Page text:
Just for Grins with Doug Kelly

Musings from the eccentric but undeniably brilliant mind of Doug Kelly — Satire
I recently pulled into a car dealership to check out the newer gas-saving compacts and immediately felt like a fish in an aquarium. Eyes blanketed me through the showroom window and a salesman, coiled near the entrance like a starving python, closed the distance between us as if on a hydrofoil.
"Good afternoon, I'm Derek,” he stated while barely moving his lips, which I could only suppose hid a Jacobson's Organ. “Which car can I help you select today?"
When I mentioned a compact, he gushed, "Excellent choice. I own a compact and it's a great all-around vehicle."
Here I'm at the dealership for literally minutes and already I hate this guy. I informed him that the car would be for my son.
"Perfect," came the reply with a nod of pure sincerity. "I bought my son a compact too.”
I deplore people like this who pander for commissions. But then it made me recall a sales job between college semesters when I sat in the office of a prospective customer. Noticing a model of a Harley on his bookshelf, I pointed at it and with shameless falsity said, "I love bikes."
Trouble is, at the time I knew zilch about motorcycles. My new biker buddy became energized, his mouth shifting from first to fourth gear with chatter and inquiries about all things motorized on two wheels. Bewildered and unable to change the subject, I resorted to dodges and parries (Q: What are you riding now? A: Well, I'm between bikes at the moment. Q: Wanna take a quick spin on my Harley? It's parked downstairs? A: Uh, maybe another time, but thanks anyway).
Suddenly wise to my act, he announced being late for a meeting and cut the session short. I left his office totally embarrassed, and I made a commitment right then and there to only lie to a sales prospect about topics with which I had at least some knowledge.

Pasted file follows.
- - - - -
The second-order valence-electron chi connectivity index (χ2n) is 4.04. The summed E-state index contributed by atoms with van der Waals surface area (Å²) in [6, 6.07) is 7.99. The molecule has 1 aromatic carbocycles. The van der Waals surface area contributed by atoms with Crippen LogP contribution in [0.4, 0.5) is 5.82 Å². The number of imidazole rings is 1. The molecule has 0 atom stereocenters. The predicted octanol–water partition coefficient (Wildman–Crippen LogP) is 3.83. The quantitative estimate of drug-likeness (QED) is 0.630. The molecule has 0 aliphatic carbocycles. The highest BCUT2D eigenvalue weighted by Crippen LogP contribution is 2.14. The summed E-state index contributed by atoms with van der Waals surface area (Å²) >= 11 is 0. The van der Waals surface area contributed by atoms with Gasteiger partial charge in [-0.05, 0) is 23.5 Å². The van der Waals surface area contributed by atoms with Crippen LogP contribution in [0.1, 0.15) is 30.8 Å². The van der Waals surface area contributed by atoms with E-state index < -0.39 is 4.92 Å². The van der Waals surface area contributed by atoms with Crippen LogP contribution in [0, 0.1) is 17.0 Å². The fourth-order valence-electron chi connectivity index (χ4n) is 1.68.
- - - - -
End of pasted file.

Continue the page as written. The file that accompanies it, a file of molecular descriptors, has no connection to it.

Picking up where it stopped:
But I regress. After locating a car that interested me, Derek led me to a dingy cubicle where we engaged in futile price wrangling. Getting nowhere, Derek finally excused himself and returned with a swarthy guy I dubbed "Tony The Closer" because undoubtedly the dealership kept him hidden from view until called upon to subdue balky buyers.
Compared to Derek's decrepitude, Tony was a maestro. He wrung me like a rag through every emotion, making me laugh, cry, whimper and whine while forcefully and adroitly countering every objection. I felt like Goofy playing Jeopardy against Einstein.
Yes, Tony finally closed me. And he never had to say a word about the fact that I drove into the dealership on a Harley.
- Doug Kelly, a resident of Clearwater, is a book author and successful freelance writer who's worked on the editorial staffs of state and national magazines. He's a member of several media organizations as well as the Society of American Travel Writers.
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